My neighbor told me last week that he has been looking for acts of mercy from reports about Boko Haram activities. Yesterday, he came to me and said he had a dream in which he saw a glimpse of his wish. I quickly reminded him about that famous charge from legendary singer Mr Bongos Ikwe to ‘show me a virgin in a maternity ward.’ But he countered that it was presumptuous to say there were no virgins in a maternity ward. If there were none among the patients could the same thing be said about their carers? Both the carers and patients are in the maternity ward!
Nothing I did would deter him from sharing his dream with me. What did he see when he slept? He said he saw that Boko Haram footmen had adopted the use of fake suicide vests. Again, I quickly interrupted him. I told him it was not a dream he had. That he was retelling the story of Usman Khan, the terrorist who stabbed some people last week on London Bridge before he was killed.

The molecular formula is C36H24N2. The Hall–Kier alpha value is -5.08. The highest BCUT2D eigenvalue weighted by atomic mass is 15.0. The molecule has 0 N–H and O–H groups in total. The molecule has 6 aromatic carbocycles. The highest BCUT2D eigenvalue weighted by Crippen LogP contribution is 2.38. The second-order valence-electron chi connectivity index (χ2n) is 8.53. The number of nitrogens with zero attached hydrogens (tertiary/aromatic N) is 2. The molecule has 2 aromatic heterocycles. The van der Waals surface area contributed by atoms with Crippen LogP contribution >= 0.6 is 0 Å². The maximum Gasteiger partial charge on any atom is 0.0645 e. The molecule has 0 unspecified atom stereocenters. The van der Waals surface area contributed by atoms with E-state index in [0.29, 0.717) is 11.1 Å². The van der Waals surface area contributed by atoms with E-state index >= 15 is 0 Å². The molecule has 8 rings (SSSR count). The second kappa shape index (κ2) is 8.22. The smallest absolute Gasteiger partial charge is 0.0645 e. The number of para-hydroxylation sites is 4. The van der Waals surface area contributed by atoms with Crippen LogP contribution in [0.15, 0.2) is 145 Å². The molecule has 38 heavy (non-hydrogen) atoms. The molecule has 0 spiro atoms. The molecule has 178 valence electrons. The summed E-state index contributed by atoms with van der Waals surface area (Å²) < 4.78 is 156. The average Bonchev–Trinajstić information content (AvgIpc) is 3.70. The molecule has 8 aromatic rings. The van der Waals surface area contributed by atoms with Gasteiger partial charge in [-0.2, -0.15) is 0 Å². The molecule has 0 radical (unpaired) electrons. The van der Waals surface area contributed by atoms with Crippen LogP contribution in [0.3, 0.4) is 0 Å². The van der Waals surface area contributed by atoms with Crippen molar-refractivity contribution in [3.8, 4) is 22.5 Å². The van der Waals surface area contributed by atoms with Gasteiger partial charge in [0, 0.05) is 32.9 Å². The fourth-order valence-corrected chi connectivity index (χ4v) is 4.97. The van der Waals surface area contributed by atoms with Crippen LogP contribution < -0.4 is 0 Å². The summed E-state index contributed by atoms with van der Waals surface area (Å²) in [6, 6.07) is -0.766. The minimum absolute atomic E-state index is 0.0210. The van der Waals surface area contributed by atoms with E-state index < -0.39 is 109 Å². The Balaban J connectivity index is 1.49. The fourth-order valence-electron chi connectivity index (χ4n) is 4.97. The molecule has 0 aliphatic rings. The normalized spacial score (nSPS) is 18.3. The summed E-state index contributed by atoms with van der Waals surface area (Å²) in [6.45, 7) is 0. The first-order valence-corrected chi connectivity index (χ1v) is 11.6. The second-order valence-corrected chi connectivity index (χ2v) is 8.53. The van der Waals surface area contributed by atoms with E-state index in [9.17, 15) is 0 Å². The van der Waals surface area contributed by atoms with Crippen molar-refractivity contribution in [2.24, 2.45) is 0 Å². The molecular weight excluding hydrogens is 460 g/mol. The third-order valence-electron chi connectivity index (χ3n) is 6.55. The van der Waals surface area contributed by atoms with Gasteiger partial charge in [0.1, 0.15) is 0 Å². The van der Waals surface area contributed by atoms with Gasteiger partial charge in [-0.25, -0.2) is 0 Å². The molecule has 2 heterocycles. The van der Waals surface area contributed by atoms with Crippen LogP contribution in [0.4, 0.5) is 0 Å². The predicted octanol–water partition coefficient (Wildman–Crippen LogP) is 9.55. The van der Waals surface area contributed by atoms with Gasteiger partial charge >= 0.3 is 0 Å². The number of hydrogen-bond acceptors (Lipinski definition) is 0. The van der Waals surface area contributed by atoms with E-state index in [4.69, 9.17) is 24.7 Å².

I told him that the three terrorists that stabbed some persons on the same London Bridge in 2017 were wearing fake suicide vests too. It wasn’t a dream. He was talking about historical facts but he insisted he saw Boko Haram footmen wearing fake suicide vests. I tried to tell him that he had muddled up things. That the dream he claimed he had was the result of his thoughts going into overdrive about the incidents in London.
The British and Nigeria have a special historical bond together. If terrorists in Britain are beginning to use fake suicide vests, their counterparts in Nigeria might soon adopt the same because of the tendency to share, etc. But he would not budge. He continued to insist he had a dream. I knew it was
pointless to argue any further with him. I wasn’t cutting it with him. So I let him be. Perhaps he is right. He’s the one who had the dream, not me. I wasn’t there with him.
Doesn’t he have a right to hope again, which in fairness to him, looks like the whole point of his dream? Perhaps our redemption may come from dreams such as he had.